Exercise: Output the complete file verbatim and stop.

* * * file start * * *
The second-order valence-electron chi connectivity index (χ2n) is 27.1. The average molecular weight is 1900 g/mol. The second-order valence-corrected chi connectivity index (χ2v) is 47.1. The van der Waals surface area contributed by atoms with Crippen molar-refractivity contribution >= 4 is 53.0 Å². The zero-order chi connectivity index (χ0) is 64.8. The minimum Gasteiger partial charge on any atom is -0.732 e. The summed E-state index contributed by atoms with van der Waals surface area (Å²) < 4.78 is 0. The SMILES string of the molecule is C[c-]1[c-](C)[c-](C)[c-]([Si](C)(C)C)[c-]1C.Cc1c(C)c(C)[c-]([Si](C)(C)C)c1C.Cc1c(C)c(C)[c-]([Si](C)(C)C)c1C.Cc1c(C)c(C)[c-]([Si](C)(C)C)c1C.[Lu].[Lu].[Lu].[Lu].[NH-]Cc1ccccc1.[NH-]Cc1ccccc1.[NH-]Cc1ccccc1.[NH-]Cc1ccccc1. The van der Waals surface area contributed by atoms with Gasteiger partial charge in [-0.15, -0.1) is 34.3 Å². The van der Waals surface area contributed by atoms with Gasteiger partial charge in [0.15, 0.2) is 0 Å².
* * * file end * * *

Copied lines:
The second-order valence-electron chi connectivity index (χ2n) is 27.1. The average molecular weight is 1900 g/mol. The second-order valence-corrected chi connectivity index (χ2v) is 47.1. The van der Waals surface area contributed by atoms with Crippen molar-refractivity contribution >= 4 is 53.0 Å². The zero-order chi connectivity index (χ0) is 64.8. The minimum Gasteiger partial charge on any atom is -0.732 e. The summed E-state index contributed by atoms with van der Waals surface area (Å²) < 4.78 is 0. The SMILES string of the molecule is C[c-]1[c-](C)[c-](C)[c-]([Si](C)(C)C)[c-]1C.Cc1c(C)c(C)[c-]([Si](C)(C)C)c1C.Cc1c(C)c(C)[c-]([Si](C)(C)C)c1C.Cc1c(C)c(C)[c-]([Si](C)(C)C)c1C.[Lu].[Lu].[Lu].[Lu].[NH-]Cc1ccccc1.[NH-]Cc1ccccc1.[NH-]Cc1ccccc1.[NH-]Cc1ccccc1. The van der Waals surface area contributed by atoms with Gasteiger partial charge in [-0.15, -0.1) is 34.3 Å². The van der Waals surface area contributed by atoms with Gasteiger partial charge in [0.15, 0.2) is 0 Å².